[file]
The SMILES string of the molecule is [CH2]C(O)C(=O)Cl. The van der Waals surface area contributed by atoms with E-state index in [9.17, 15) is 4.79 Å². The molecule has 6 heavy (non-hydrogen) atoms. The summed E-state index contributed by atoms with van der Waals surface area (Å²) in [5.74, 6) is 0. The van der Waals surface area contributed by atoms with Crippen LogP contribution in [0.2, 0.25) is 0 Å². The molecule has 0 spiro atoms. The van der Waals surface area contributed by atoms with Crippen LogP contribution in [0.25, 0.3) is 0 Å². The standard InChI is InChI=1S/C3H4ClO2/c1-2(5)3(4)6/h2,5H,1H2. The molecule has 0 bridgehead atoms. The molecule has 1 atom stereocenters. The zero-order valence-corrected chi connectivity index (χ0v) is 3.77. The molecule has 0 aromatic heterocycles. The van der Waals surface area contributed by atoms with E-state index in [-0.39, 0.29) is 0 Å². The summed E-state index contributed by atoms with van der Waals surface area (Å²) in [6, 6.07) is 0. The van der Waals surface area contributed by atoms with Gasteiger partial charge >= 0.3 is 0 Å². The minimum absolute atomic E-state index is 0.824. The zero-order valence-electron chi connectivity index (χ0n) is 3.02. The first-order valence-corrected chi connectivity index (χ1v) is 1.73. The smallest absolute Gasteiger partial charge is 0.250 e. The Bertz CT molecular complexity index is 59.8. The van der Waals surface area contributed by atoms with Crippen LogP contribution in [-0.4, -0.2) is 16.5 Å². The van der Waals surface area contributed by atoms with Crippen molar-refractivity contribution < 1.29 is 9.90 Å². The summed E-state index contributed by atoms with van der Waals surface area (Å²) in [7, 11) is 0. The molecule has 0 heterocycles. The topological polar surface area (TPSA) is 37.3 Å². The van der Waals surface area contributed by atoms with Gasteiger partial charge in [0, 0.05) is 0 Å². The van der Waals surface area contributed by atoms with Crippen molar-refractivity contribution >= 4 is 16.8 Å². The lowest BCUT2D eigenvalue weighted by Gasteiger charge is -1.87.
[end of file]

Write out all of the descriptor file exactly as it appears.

The SMILES string of the molecule is [CH2]C(O)C(=O)Cl. The van der Waals surface area contributed by atoms with E-state index in [9.17, 15) is 4.79 Å². The molecule has 6 heavy (non-hydrogen) atoms. The summed E-state index contributed by atoms with van der Waals surface area (Å²) in [5.74, 6) is 0. The van der Waals surface area contributed by atoms with Crippen LogP contribution in [0.2, 0.25) is 0 Å². The molecule has 0 spiro atoms. The van der Waals surface area contributed by atoms with Crippen LogP contribution in [0.25, 0.3) is 0 Å². The standard InChI is InChI=1S/C3H4ClO2/c1-2(5)3(4)6/h2,5H,1H2. The molecule has 0 bridgehead atoms. The molecule has 1 atom stereocenters. The zero-order valence-corrected chi connectivity index (χ0v) is 3.77. The molecule has 0 aromatic heterocycles. The van der Waals surface area contributed by atoms with E-state index in [-0.39, 0.29) is 0 Å². The summed E-state index contributed by atoms with van der Waals surface area (Å²) in [6, 6.07) is 0. The van der Waals surface area contributed by atoms with Gasteiger partial charge >= 0.3 is 0 Å². The minimum absolute atomic E-state index is 0.824. The zero-order valence-electron chi connectivity index (χ0n) is 3.02. The first-order valence-corrected chi connectivity index (χ1v) is 1.73. The smallest absolute Gasteiger partial charge is 0.250 e. The Bertz CT molecular complexity index is 59.8. The van der Waals surface area contributed by atoms with Crippen LogP contribution in [-0.4, -0.2) is 16.5 Å². The van der Waals surface area contributed by atoms with Crippen molar-refractivity contribution < 1.29 is 9.90 Å². The summed E-state index contributed by atoms with van der Waals surface area (Å²) in [7, 11) is 0. The molecule has 0 heterocycles. The topological polar surface area (TPSA) is 37.3 Å². The van der Waals surface area contributed by atoms with Gasteiger partial charge in [0, 0.05) is 0 Å². The van der Waals surface area contributed by atoms with Crippen molar-refractivity contribution >= 4 is 16.8 Å². The lowest BCUT2D eigenvalue weighted by Gasteiger charge is -1.87.